Back in August, when Ferguson was first blowing up, I thought surely that this would be another thing that Americans care passionately about…for about two weeks.
We Americans are a passionate, caring bunch of people. We care enough to change our social media avatars to reflect our cause of the week. We vehemently express our opinions and send text messages to donate a few bucks when a natural disaster strikes part of the country.
But it is clear every now and then that with the steady drip of conversation, the relationship of race and authorities is still in the hearts and minds of America, as it should be. The issue of police brutality recently even found a place in Franklin Graham’s Facebook feed, which as of this writing has been shared over 80,000 times.
I have to call us out however, because most of what we have written and said has fallen into two categories. On the one hand, we have the narrative of police brutalizing minorities. And on the other, we have the argument that “most cops are good and don’t deserve this bad rap!”
It’s that second argument that I am done with.
I can’t stand to read it one more time.
If you post something like that, I just might unfollow you for a while on Facebook.
Not because it’s not true.
But because it is – most cops are probably good.
And if most cops are good, then they should embrace all of the scrutiny, all of protestations, no matter how unfair they are.
Don’t Worry, Big Brother Is Here To Help You
Graham’s Facebook post reflects a great deal of one side of the thinking on race and the state of American police forces today. That is, just obey.
Just do what the cops say, and you won’t get shot.
And I have to say, I agree.
In many cases, if we just did what the cops say, we probably won’t get shot.
The irony of what Graham (and many other Americans) are saying is that the just obey mantra is not only kind of chillingly Orwellian, but it does nothing to defend the rationality of the cop who has to decide whether or not to pull the trigger.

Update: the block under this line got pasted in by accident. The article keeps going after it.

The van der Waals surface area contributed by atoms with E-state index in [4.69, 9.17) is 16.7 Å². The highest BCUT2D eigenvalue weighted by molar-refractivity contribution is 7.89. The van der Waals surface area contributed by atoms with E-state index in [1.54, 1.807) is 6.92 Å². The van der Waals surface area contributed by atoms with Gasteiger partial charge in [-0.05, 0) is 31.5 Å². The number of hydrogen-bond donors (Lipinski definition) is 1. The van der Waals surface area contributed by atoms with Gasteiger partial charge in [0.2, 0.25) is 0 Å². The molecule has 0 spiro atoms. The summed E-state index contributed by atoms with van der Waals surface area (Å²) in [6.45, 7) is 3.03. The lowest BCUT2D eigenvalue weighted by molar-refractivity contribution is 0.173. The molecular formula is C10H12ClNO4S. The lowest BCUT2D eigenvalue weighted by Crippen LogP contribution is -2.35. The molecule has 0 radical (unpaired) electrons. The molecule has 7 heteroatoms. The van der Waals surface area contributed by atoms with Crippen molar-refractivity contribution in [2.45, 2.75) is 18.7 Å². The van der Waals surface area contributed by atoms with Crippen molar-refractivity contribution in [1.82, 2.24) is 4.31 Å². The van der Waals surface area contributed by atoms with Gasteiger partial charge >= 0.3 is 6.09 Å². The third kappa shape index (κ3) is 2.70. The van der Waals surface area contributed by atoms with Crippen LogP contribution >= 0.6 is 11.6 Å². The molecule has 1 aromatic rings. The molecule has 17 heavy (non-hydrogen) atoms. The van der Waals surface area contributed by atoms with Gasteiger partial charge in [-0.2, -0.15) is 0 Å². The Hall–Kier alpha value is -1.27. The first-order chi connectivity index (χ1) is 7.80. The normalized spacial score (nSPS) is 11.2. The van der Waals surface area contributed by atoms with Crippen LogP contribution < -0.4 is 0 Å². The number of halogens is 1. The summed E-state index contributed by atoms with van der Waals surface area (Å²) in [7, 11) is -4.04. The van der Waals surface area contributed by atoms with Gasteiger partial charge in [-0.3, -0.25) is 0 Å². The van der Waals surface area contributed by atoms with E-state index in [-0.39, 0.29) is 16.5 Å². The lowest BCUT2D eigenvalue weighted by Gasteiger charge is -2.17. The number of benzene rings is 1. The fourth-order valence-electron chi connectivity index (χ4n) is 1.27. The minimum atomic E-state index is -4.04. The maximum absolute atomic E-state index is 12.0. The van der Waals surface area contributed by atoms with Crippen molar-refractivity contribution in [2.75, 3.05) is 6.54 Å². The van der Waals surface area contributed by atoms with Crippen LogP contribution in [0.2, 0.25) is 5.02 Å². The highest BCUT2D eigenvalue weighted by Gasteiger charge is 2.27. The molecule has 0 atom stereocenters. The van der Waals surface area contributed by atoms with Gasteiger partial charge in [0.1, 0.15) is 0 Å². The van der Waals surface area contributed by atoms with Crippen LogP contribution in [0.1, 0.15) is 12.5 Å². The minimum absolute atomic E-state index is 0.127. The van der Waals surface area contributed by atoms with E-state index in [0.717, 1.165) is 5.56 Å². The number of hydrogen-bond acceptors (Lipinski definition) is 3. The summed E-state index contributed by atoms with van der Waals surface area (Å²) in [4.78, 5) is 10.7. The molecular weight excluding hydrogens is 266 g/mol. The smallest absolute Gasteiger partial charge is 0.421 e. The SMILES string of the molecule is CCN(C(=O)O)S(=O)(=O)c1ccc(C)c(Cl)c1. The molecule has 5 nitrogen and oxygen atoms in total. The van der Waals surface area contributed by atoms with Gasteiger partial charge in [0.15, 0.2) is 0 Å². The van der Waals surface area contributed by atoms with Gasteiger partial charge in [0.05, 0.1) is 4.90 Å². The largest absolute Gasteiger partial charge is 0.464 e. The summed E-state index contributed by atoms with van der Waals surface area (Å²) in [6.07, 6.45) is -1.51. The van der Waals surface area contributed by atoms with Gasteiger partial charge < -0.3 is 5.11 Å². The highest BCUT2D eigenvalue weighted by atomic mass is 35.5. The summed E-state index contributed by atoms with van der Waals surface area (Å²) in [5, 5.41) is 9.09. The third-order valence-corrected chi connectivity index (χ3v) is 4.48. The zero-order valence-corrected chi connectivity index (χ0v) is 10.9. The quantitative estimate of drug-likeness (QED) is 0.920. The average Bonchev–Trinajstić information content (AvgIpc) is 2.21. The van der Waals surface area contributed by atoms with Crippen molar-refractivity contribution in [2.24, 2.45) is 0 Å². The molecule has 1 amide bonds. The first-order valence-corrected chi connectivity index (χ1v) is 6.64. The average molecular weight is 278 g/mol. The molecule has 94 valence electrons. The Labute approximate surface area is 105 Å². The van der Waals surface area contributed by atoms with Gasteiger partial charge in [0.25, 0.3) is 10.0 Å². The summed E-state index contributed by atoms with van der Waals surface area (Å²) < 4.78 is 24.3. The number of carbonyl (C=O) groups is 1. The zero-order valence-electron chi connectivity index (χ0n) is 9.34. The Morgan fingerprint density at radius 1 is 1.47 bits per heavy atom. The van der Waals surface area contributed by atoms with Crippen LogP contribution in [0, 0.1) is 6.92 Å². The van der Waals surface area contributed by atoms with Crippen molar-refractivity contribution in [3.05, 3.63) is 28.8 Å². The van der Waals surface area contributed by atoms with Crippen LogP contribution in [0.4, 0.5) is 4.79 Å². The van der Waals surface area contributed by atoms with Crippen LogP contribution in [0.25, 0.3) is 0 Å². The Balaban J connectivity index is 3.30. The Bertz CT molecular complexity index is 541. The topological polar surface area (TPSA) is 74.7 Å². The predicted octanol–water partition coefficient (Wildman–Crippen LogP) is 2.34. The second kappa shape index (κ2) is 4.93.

Are we not all a little bit worried that we have to teach our kids (some of us more than others, I admit) that if you just do what a cop says, he might not kill you?
When we say obey the police, we know that’s all we can do to possibly avoid an untimely death. We can’t say anything like if you obey, then the police will be reasonable. Or if you do what they say, the cops are here to help you.
No, we have to tell people just follow directions and they might not shoot you or strangle you.
Oh, and don’t be mentally disabled.
A Cop, a Priest and a Boy Scout Leader Walk Into a Bar
Like an impulsive trigger finger, whenever a new story comes up of a suspect dying in police custody, some people just can’t help but defend the police. The automatic deference to police, like military personnel has reached levels of cultish worship in parts of our culture.
They say, they put their lives on the line for us.
They defend our freedom and safety.
Most cops are good.
And that may all well be true. But let me make a comparison:
The last decade and a half has not been great for the Catholic church, as revelations of widespread sexual abuse came to light.
It was a painful thing to see. I imagine that practically every priest suddenly came under suspicion, or at least had their reputations called into question. What an awful thing to have hanging over your head – the suspicion of your parishioners that you are actually a predator.
And you know what?
Most priests didn’t deserve that. Most priests are not deviants, not predators.
And that’s exactly why most priests should have welcomed the scrutiny. They should have wanted to remove the predators from their ranks. I don’t know how the average Catholic priest responded to all of this, but I imagine that the ones who have truly spent their lives trying to lead others to Jesus were appalled and furious that their profession had been so marked.
But they welcomed every bit of unfair scrutiny and suspicion because it meant removing the predators.
The same is true for any of us who hold a profession that is besmirched by a notorious predator, be we teachers, counselors, Boy Scout leaders or whatever. The vast majority of us who are good actually want the bad guys to get caught.
Good Cops and Bad Cops Don’t Mix
The same should be true of every “good” cop in America.
Every good cop should go to work knowing they are under suspicion. They should go to work knowing that it isn’t fair, that they don’t deserve the bad name they are receiving. They should hold their heads up and serve their communities humbly, wearing the scrutiny as their own badges.
Any cop who is truly “good” doesn’t want murderers in the ranks. He doesn’t want hot heads or itchy trigger fingers. He doesn’t want military washouts who just want to shoot bad guys.
A good cop who is truly at work to defend justice and protect the innocent will welcome every angry protest, no matter how unfair it feels. He will tell people to stop defending him as a “good” cop. He won’t tell people to just “obey” and they might not get shot.
Because a “good” cop can’t stand to work with “bad” cops.